Hacky sacks (1990s)
Hacky Sack is actually the name of the most popular brand of these small bags filled with rice that are actually called "footbags"—but you can pretty much just call them all "hacky sacks" now. The object of the game was to use your feet to keep the sack off the ground for as long as possible, and for whatever reason, it captivated a whole lot of people throughout the '90s. In the end, however, gravity always won.
Swatch watches (1980s)
The word Swatch came from the combination of two words: secondary and watch. The idea was that a watch wasn't all that different from a necktie—you didn't wear the same tie every day, so why should a watch be any different? Swatches were plastic, cheap, and came in a vast array of styles and colors. You could find a different one for every mood. And with an affordable price, people did just that. As Swatch marketing consultant Franz Sprecher said in an interview, "I remember standing in The Plaza hotel in New York and noticing that all the yuppies were wearing Swatches. It was a statement: 'I don't need a Rolex.'"
Rave dancing (1990s)
To call a rave a dance party doesn't really do it justice. Sure, there were people dancing, but things could get a little more intense than that. Here's how writer Samantha Durbin described a '90s rave scene in San Francisco: "I followed my friends into a room where yellow, green, and blue lasers bounced off the walls. The place reeked of cigarettes and sweat. People were fluttering about, quick and slow. The room vibrated electric music that was more alive than anything I'd known possible. The crowd was dancing, smiling, and welcoming us to join. I'd entered a disco inside a spaceship inside an enigma." There's not much we could add to that—other than a glow stick and a ride home at 5 a.m.
Koosh balls (1990s)
The original 1987 patent for the Koosh ball described it as "an amusement device which has a substantially spherical configuration." That doesn't sound super fun. Thankfully, the actual Koosh ball, named after the sound it makes when caught, was a little more interesting than that. It didn't catch on right away—critics described it as a "psychedelic sea urchin" and a "cross between a porcupine and a bowl of Jell-O"—but the odd little ball with thousands of rubber fibers became a huge hit in the '90s, thanks in no small part to Koosh ball enthusiast Rosie O'Donnell.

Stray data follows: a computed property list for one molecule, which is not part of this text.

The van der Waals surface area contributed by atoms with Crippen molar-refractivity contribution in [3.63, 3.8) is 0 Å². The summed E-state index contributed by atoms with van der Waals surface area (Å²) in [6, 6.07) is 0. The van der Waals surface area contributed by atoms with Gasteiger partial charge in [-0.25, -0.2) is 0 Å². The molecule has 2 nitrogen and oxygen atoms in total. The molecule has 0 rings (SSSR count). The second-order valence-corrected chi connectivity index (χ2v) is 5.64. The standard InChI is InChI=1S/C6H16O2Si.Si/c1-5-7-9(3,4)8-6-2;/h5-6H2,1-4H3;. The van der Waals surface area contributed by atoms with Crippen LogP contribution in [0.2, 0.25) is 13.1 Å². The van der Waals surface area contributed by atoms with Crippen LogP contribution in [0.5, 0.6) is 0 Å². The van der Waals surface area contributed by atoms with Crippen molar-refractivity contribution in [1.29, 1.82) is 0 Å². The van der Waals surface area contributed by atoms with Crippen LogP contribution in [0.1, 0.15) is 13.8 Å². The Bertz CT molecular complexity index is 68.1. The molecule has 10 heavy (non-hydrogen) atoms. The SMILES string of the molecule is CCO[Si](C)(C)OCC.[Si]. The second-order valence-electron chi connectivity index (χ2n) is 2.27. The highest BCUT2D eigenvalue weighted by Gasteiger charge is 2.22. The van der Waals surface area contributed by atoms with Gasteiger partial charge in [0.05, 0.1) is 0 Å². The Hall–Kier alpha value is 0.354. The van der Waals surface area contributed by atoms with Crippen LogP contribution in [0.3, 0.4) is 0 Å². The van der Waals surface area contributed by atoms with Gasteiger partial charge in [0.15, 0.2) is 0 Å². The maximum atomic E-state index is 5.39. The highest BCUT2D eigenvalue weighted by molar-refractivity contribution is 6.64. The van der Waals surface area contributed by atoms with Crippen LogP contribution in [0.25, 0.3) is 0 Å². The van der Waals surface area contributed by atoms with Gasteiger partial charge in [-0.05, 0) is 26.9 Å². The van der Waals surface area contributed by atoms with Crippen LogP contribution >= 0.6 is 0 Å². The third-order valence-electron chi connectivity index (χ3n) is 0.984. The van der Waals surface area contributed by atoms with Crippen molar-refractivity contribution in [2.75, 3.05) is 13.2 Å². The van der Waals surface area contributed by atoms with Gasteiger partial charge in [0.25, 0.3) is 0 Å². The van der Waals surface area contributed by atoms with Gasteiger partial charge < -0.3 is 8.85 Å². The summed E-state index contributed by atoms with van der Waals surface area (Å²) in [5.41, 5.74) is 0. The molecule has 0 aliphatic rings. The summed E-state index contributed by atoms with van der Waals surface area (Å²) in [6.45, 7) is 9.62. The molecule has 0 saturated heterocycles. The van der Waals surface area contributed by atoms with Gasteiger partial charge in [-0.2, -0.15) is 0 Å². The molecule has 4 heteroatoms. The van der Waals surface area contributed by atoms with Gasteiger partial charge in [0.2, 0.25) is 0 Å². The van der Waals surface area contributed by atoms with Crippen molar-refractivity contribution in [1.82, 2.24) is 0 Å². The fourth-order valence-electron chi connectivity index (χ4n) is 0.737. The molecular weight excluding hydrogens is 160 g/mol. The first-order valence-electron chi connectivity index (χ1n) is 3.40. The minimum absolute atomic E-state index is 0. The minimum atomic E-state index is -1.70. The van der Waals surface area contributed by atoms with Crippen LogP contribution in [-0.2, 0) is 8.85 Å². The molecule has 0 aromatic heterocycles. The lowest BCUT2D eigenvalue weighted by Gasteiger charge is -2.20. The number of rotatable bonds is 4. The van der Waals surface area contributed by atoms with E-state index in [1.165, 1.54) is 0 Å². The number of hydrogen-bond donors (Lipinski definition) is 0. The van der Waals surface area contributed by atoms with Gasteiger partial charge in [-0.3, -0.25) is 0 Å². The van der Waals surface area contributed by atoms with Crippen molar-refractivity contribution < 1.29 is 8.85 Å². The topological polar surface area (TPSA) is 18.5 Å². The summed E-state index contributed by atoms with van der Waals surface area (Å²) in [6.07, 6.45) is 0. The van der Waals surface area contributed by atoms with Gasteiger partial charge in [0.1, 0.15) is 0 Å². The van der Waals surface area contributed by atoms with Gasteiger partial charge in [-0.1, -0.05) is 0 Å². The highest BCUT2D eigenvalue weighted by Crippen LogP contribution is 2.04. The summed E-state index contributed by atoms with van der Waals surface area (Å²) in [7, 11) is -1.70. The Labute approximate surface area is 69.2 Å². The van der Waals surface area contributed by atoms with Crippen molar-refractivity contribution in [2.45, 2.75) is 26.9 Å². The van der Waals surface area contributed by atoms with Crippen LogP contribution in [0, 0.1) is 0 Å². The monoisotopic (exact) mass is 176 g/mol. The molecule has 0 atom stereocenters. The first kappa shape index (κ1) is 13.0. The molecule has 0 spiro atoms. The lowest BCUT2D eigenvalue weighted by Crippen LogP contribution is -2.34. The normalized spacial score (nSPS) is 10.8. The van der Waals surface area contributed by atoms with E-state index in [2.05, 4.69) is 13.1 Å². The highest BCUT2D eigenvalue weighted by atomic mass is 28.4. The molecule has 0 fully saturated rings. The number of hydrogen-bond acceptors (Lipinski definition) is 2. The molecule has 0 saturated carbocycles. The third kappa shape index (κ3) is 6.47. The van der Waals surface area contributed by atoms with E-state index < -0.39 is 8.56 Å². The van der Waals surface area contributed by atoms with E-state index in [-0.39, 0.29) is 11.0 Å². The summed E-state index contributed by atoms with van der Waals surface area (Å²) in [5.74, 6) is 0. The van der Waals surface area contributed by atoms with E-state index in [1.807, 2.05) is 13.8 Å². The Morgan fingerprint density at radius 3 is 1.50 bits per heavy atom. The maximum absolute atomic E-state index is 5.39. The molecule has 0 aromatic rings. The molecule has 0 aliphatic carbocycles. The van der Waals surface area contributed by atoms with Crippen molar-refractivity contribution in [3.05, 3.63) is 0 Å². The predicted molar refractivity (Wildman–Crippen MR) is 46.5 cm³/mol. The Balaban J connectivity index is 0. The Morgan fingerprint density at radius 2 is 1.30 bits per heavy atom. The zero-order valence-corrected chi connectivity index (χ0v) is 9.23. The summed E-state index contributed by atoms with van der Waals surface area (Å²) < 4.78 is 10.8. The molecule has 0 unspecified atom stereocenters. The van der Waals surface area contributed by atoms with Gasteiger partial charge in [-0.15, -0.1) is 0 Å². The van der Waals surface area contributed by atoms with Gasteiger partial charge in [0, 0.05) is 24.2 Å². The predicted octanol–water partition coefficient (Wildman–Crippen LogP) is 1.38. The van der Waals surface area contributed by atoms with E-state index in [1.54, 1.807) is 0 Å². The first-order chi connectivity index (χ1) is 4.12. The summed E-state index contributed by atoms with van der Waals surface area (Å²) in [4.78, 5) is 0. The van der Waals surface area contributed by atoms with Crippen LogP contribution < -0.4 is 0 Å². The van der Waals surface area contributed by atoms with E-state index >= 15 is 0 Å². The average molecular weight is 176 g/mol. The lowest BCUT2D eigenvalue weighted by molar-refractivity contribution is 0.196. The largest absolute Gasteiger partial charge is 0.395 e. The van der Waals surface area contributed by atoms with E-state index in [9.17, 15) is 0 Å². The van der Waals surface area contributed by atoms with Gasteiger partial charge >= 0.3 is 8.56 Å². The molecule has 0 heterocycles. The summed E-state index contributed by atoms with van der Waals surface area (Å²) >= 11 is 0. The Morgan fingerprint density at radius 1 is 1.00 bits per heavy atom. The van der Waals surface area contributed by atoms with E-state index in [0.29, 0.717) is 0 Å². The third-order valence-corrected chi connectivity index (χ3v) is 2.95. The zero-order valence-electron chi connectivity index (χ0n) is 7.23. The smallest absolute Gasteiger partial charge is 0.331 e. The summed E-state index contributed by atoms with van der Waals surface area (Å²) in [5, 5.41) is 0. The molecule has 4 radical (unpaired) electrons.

Rock 'Em Sock 'Em Robots (1960s)
Nobody was afraid of AI taking over the world in the '60s. Back then, robots existed for one purpose only—to beat the snot out of each other in a cage match of doom. To devoted Rock 'Em Sock 'Em Robots players, there was heated speculation about whether the red robot or the blue robot had the most devastating right hook. Whatever the truth, there were few things as exhilarating to a kid in the '60s than watching his opponent's robot lose its head after enduring one too many punches. Victory never tasted so sweet!
Pez collecting (1990s)
Pez dates all the way back to 1927, when the candy was invented in Austria by Eduard Haus III, who was trying to create an alternative to smoking. Pez dispensers didn't arrive till the '50s, however, and over the next few decades, more and more licensed characters started popping up. And in the '90s, Pez collecting became a legitimate pursuit, with serious collectors hoarding Pez dispensers like they were religious artifacts. The culture at large took notice: Pez even made the cover of Forbes in 1993.
If you were a kid in the '90s, there was no substance on Earth you were more obsessed with than the slime on Nickelodeon's game show Double Dare. So when Mattel started selling the gooey green stuff in 1992, you just had to have it. This commercial perfectly exemplified why children craved it so much: Yes, it was a little gross, but it felt weirdly satisfying to squish around in your hands. And more than anything, it repulsed adults. Sold! It's worth noting that Nickelodeon's Gak presaged the slime obsession of the '00s.
If the ads in the back of comic books were to be believed, Sea-Monkeys were adorable aquatic people with surprisingly human features. "So eager to please," the ads promised, "they can even be trained!"Kids had every expectation that for the low price of $1.25 (plus 50 cents for shipping!), they would soon have a tiny family of anthropomorphic fish-like creatures living in a tank in their bedroom. The disappointment when they discovered that Sea-Monkeys were just brine shrimp—without arms or legs or facial expressions of any kind—was crushing.
Maybe it was the silly name that made kids love this game so much, but Pogs were really just colorful milk bottle caps. Or at least that's how they originated, when Japanese immigrants in Hawaii tried to recreate the popular Japanese game Menko. The game itself was pretty simple: Each player had a stack of Pogs, and then a "slammer" Pog piece was used to slam down on the top of one's opponent's stack in an attempt to topple it. It might sound silly now, but Pogs became coveted collector's items—and sometimes getting the ones you wanted was way more exciting than actually playing the game.